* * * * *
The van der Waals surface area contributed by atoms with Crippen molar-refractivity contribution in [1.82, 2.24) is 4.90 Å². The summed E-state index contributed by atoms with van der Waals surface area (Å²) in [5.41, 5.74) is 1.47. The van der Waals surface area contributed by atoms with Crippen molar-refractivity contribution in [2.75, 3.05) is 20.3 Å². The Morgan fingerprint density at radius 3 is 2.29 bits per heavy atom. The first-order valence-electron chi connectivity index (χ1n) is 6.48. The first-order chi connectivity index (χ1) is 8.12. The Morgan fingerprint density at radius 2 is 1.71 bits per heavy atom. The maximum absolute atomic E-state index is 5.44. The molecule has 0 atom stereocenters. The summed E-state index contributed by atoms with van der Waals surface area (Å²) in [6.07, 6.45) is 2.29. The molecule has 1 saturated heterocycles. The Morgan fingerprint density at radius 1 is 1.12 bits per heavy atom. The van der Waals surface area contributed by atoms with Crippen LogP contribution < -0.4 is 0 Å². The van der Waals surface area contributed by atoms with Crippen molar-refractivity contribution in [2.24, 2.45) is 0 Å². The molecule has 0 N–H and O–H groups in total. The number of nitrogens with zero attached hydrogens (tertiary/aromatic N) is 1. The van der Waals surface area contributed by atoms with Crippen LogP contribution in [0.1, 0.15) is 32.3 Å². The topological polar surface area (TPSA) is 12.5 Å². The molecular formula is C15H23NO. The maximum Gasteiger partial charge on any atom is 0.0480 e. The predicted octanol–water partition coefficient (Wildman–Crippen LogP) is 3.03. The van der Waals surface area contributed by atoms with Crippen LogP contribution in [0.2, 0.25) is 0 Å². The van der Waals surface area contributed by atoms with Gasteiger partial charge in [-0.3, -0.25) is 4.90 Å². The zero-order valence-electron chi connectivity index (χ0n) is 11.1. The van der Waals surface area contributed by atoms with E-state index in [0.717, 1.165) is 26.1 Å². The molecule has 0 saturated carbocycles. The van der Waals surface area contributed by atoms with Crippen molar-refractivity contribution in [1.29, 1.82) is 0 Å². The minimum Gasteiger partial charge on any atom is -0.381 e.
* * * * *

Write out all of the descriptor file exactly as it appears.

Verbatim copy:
The van der Waals surface area contributed by atoms with Crippen molar-refractivity contribution in [1.82, 2.24) is 4.90 Å². The summed E-state index contributed by atoms with van der Waals surface area (Å²) in [5.41, 5.74) is 1.47. The van der Waals surface area contributed by atoms with Crippen molar-refractivity contribution in [2.75, 3.05) is 20.3 Å². The Morgan fingerprint density at radius 3 is 2.29 bits per heavy atom. The first-order valence-electron chi connectivity index (χ1n) is 6.48. The first-order chi connectivity index (χ1) is 8.12. The Morgan fingerprint density at radius 2 is 1.71 bits per heavy atom. The maximum absolute atomic E-state index is 5.44. The molecule has 0 atom stereocenters. The summed E-state index contributed by atoms with van der Waals surface area (Å²) in [6.07, 6.45) is 2.29. The molecule has 1 saturated heterocycles. The Morgan fingerprint density at radius 1 is 1.12 bits per heavy atom. The van der Waals surface area contributed by atoms with Crippen LogP contribution < -0.4 is 0 Å². The van der Waals surface area contributed by atoms with Crippen molar-refractivity contribution in [2.24, 2.45) is 0 Å². The molecule has 0 N–H and O–H groups in total. The number of nitrogens with zero attached hydrogens (tertiary/aromatic N) is 1. The van der Waals surface area contributed by atoms with Crippen LogP contribution in [0.1, 0.15) is 32.3 Å². The topological polar surface area (TPSA) is 12.5 Å². The molecular formula is C15H23NO. The maximum Gasteiger partial charge on any atom is 0.0480 e. The predicted octanol–water partition coefficient (Wildman–Crippen LogP) is 3.03. The van der Waals surface area contributed by atoms with Crippen LogP contribution in [0.2, 0.25) is 0 Å². The van der Waals surface area contributed by atoms with Gasteiger partial charge in [-0.3, -0.25) is 4.90 Å². The zero-order valence-electron chi connectivity index (χ0n) is 11.1. The van der Waals surface area contributed by atoms with E-state index in [0.717, 1.165) is 26.1 Å². The molecule has 0 saturated carbocycles. The van der Waals surface area contributed by atoms with Crippen molar-refractivity contribution in [1.29, 1.82) is 0 Å². The minimum Gasteiger partial charge on any atom is -0.381 e.